The next part of the show is all photos of Frida and Diego. My favorites were images of her working on her now-famous pieces.

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CHILLS I tell you. Some of the photos show Diego, standing behind her, looking over her shoulder. God only knows what went through his mind. Did he recognize her genius and support her or did he feel threatened? Maybe a little of both.

Processing it all

If you follow me on Instagram stories, you’ll remember how I documented my journey through this exhibit. There’s a collection of photos that show Frida during her last days and even in her casket, with Diego looking down at her. His sadness in his expression triggered my own bout of tears and I literally had to step aside away from the crowd and find a quiet corner to get myself together. I’ve never seen that specific picture and wasn’t expecting it.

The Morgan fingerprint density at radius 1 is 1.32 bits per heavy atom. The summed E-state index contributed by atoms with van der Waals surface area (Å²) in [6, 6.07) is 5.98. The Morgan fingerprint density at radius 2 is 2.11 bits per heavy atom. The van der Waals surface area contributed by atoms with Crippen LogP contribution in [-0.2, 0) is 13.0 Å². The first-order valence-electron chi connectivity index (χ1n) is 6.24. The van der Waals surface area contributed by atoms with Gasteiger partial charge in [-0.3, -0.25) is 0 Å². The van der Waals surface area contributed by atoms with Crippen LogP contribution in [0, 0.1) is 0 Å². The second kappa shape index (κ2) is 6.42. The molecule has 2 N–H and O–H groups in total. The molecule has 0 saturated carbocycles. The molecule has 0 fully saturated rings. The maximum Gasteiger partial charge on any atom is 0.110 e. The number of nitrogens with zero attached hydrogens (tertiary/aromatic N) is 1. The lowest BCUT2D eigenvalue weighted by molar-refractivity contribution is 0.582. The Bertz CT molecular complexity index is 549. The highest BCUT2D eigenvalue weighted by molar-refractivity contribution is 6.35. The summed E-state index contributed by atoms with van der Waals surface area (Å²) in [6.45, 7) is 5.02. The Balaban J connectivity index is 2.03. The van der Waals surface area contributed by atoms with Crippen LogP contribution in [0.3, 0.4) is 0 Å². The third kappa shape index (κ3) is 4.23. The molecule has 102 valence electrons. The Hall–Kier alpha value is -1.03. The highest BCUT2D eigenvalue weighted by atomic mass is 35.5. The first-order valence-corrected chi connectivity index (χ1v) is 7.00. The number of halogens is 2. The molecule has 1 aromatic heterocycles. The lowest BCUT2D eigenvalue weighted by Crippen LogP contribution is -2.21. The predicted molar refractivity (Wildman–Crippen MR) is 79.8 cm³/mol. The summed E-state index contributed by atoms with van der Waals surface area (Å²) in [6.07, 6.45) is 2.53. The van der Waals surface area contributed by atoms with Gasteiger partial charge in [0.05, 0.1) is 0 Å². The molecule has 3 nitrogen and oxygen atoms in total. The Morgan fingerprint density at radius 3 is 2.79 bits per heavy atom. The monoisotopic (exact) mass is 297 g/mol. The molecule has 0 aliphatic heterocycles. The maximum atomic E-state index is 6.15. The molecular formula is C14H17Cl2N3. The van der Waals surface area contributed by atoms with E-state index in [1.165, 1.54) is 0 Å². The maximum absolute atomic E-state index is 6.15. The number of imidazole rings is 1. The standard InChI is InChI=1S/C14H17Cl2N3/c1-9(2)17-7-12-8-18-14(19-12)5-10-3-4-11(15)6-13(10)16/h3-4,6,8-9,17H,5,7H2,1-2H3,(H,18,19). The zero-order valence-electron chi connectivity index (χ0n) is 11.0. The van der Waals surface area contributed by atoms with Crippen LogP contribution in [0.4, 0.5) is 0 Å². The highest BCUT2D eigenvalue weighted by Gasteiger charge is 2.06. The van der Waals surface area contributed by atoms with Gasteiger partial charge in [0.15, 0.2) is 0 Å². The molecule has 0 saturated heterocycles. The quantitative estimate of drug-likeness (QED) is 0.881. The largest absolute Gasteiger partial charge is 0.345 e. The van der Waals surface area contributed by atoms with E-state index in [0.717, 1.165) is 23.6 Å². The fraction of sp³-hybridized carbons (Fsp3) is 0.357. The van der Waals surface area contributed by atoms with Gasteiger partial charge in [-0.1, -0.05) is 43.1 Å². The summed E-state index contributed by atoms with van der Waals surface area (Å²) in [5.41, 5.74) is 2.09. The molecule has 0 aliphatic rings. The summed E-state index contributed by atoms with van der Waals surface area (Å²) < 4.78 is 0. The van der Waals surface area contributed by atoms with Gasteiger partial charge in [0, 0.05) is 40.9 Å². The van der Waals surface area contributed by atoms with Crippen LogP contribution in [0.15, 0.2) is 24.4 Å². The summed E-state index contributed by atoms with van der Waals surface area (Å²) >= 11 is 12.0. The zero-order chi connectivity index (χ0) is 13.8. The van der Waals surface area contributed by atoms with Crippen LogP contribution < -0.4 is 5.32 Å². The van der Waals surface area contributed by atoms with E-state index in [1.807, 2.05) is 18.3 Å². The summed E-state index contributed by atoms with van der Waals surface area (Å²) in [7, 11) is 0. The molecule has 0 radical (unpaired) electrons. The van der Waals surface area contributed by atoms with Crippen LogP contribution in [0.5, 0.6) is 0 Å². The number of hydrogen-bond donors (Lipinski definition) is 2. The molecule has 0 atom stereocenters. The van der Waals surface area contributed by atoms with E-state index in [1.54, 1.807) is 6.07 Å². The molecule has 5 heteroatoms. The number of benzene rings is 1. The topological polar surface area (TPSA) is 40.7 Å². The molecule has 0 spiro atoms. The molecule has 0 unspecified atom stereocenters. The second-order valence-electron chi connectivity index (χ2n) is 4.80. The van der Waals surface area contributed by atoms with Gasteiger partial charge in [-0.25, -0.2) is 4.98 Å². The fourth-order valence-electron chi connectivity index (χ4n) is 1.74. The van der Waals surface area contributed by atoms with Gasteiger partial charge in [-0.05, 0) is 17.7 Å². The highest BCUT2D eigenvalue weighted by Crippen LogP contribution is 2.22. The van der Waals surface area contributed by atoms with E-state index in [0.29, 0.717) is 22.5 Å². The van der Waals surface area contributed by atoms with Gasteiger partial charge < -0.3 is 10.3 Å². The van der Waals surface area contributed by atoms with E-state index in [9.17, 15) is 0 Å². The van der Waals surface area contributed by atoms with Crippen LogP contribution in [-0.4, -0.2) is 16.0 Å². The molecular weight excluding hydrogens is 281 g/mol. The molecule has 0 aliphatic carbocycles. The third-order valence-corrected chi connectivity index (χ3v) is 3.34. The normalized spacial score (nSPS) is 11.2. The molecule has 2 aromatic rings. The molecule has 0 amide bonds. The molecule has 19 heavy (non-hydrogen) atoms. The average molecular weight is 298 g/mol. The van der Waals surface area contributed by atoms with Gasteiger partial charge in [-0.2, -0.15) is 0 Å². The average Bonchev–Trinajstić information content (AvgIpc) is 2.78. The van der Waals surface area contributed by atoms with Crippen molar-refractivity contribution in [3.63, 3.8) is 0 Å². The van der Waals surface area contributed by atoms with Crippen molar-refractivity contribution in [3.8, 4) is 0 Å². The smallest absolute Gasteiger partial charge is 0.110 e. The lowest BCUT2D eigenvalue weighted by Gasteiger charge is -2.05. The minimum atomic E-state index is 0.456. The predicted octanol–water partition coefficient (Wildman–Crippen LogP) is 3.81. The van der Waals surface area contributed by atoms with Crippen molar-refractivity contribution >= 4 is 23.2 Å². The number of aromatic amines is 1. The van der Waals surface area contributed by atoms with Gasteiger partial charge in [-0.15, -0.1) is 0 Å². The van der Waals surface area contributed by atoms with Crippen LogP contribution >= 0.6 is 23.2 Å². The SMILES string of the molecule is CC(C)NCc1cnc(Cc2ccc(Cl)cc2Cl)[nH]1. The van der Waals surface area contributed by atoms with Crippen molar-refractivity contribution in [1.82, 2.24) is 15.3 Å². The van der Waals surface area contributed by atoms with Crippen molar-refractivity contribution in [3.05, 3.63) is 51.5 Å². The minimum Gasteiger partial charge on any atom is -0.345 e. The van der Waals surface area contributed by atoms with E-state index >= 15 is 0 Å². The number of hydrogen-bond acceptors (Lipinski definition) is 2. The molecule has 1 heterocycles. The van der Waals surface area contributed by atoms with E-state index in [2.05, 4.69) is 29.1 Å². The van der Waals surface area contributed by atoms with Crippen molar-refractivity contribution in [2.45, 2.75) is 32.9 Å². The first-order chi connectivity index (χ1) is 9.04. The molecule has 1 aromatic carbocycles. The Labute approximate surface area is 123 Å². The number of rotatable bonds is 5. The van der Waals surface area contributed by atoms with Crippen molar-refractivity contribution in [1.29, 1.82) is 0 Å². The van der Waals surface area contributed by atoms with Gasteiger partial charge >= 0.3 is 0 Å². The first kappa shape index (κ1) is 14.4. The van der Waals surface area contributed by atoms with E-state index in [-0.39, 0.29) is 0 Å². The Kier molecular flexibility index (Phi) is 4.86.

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Then I remembered when I first entered Frida Kahlo and Diego Rivera at The Heard Museum and met those ladies from El Paso, one of them had been crying. At the time I didn’t understand, but once I saw that coffin photo, it all made sense. Frida’s life inspires so many of us, her self-portraits, her paintings, her words and diary entries. But seeing a photograph of “the end” – whew, deep breath.

In that moment I realized to her, she wasn’t iconic or a global spokeswoman for feminism or art. She was a fragile, passionate human being who made the most of every waking moment no matter how challenging. Her drive to express feelings of anger, love and desire pushed her to learn how to paint. I guess all of it healed her in some way.